However, some Canterbury leasehold flats can suffer from poor capital growth. Some leasehold properties have no cap on the level of the service charge and it may get out of control. The length of the lease will significantly affect value if not renewed before it gets too short. Thankfully there’s not many, but some Canterbury apartments/flats have burdensome clauses. Finally, with leases, there can be sub-letting issues – which means you can’t let them out.
So what do the numbers look like? Well since 2003, the average freehold property in Canterbury (detached, semis and terraced) has risen from £180,657 to £325,748, a rise of 81% whilst the average Canterbury leasehold property (flats and apartments) has gone up in value from £137,329 to £192,668, a more mediocre rise of 40%.
I was really interested to note that of the 10,665 rental properties in the Canterbury City Council area that the Office of National Statistics believe are either let privately or through a letting agency, 4,143 of them (or 38.8%) are apartments. However, there are only 11,463 apartments in the whole council area (be they owned, council rented or privately rented), which represents 18.9% of the whole housing stock in the area. This really intrigued me that, quite obviously, there is a high proportion of Canterbury’s leasehold apartments/flats rented to tenants compared to detached, semi’s or terraced. Fascinating don’t you think?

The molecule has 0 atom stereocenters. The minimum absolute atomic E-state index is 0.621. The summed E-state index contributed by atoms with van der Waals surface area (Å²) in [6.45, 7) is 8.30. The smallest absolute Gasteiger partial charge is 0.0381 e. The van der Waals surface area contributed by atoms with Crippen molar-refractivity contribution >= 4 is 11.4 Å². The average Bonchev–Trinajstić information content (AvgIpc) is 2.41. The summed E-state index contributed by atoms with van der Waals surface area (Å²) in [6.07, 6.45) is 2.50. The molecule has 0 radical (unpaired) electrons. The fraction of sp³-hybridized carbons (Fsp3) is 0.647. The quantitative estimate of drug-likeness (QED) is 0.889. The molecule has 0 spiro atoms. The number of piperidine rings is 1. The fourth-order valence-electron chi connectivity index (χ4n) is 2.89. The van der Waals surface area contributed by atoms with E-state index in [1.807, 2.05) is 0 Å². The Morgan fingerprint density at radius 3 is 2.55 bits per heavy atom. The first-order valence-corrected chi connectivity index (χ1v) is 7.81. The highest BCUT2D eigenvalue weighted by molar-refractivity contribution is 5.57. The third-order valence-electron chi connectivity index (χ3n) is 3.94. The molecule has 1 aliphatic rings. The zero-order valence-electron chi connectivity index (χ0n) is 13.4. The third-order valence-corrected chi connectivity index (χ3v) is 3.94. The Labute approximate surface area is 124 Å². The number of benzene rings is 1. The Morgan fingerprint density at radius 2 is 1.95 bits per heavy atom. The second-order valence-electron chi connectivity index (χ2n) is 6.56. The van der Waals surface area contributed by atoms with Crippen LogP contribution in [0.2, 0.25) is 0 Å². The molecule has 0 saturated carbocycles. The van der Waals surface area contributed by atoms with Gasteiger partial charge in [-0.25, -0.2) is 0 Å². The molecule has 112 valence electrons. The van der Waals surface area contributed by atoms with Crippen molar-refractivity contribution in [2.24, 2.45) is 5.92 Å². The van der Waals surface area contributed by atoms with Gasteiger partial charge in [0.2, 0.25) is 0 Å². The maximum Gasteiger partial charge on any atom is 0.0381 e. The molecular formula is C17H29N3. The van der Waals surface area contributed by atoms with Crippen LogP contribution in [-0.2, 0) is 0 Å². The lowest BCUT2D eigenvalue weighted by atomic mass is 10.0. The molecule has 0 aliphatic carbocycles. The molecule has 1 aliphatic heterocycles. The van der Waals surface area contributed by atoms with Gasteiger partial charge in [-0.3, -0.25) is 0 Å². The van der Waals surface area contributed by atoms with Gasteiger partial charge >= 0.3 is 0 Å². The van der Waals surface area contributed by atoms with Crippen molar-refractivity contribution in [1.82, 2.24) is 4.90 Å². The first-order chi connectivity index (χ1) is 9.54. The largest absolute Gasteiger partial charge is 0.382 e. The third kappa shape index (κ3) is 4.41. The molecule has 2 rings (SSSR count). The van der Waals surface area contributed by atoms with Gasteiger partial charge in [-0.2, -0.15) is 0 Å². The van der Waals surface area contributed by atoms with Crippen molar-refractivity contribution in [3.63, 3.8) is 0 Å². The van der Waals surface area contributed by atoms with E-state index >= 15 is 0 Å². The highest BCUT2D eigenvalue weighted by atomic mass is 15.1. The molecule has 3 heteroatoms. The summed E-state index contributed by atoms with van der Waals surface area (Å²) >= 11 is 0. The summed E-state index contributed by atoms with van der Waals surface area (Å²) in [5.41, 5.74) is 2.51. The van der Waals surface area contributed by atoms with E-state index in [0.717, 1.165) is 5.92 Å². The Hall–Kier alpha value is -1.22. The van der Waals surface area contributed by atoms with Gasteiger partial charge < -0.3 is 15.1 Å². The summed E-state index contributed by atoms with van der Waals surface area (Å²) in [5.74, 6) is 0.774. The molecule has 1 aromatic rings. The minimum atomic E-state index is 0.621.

Every Canterbury apartment block, every terraced house or semi is different. Like I said at the start, the definitive answer though is to research what Canterbury tenants want in the area of Canterbury they want. Demand for city centre apartments, near the nightlife and transport links can be popular and can offer the Canterbury landlord very good yields with minimal voids. However, Canterbury terraced houses and semis, whilst not always offering the best yields (although sometimes they can), they do offer the Canterbury landlord decent capital growth.